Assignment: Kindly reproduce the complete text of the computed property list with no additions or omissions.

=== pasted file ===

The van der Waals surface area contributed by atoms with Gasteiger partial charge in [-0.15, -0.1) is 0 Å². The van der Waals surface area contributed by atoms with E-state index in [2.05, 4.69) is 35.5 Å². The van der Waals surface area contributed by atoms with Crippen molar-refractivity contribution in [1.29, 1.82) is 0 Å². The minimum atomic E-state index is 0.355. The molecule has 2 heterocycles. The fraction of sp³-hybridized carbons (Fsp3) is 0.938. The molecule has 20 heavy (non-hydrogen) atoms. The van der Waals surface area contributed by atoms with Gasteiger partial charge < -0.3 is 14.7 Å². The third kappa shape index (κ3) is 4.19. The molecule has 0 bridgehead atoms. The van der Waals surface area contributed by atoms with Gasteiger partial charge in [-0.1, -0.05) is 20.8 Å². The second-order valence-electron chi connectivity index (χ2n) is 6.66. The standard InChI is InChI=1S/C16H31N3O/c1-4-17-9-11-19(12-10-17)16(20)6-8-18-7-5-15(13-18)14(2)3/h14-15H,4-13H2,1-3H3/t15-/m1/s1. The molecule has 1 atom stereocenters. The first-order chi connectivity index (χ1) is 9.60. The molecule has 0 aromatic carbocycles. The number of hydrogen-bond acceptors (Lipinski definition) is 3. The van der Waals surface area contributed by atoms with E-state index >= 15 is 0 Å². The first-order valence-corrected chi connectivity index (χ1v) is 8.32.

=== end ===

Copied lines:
The van der Waals surface area contributed by atoms with Gasteiger partial charge in [-0.15, -0.1) is 0 Å². The van der Waals surface area contributed by atoms with E-state index in [2.05, 4.69) is 35.5 Å². The van der Waals surface area contributed by atoms with Crippen molar-refractivity contribution in [1.29, 1.82) is 0 Å². The minimum atomic E-state index is 0.355. The molecule has 2 heterocycles. The fraction of sp³-hybridized carbons (Fsp3) is 0.938. The molecule has 20 heavy (non-hydrogen) atoms. The van der Waals surface area contributed by atoms with Gasteiger partial charge < -0.3 is 14.7 Å². The third kappa shape index (κ3) is 4.19. The molecule has 0 bridgehead atoms. The van der Waals surface area contributed by atoms with Gasteiger partial charge in [-0.1, -0.05) is 20.8 Å². The second-order valence-electron chi connectivity index (χ2n) is 6.66. The standard InChI is InChI=1S/C16H31N3O/c1-4-17-9-11-19(12-10-17)16(20)6-8-18-7-5-15(13-18)14(2)3/h14-15H,4-13H2,1-3H3/t15-/m1/s1. The molecule has 1 atom stereocenters. The first-order chi connectivity index (χ1) is 9.60. The molecule has 0 aromatic carbocycles. The number of hydrogen-bond acceptors (Lipinski definition) is 3. The van der Waals surface area contributed by atoms with E-state index >= 15 is 0 Å². The first-order valence-corrected chi connectivity index (χ1v) is 8.32.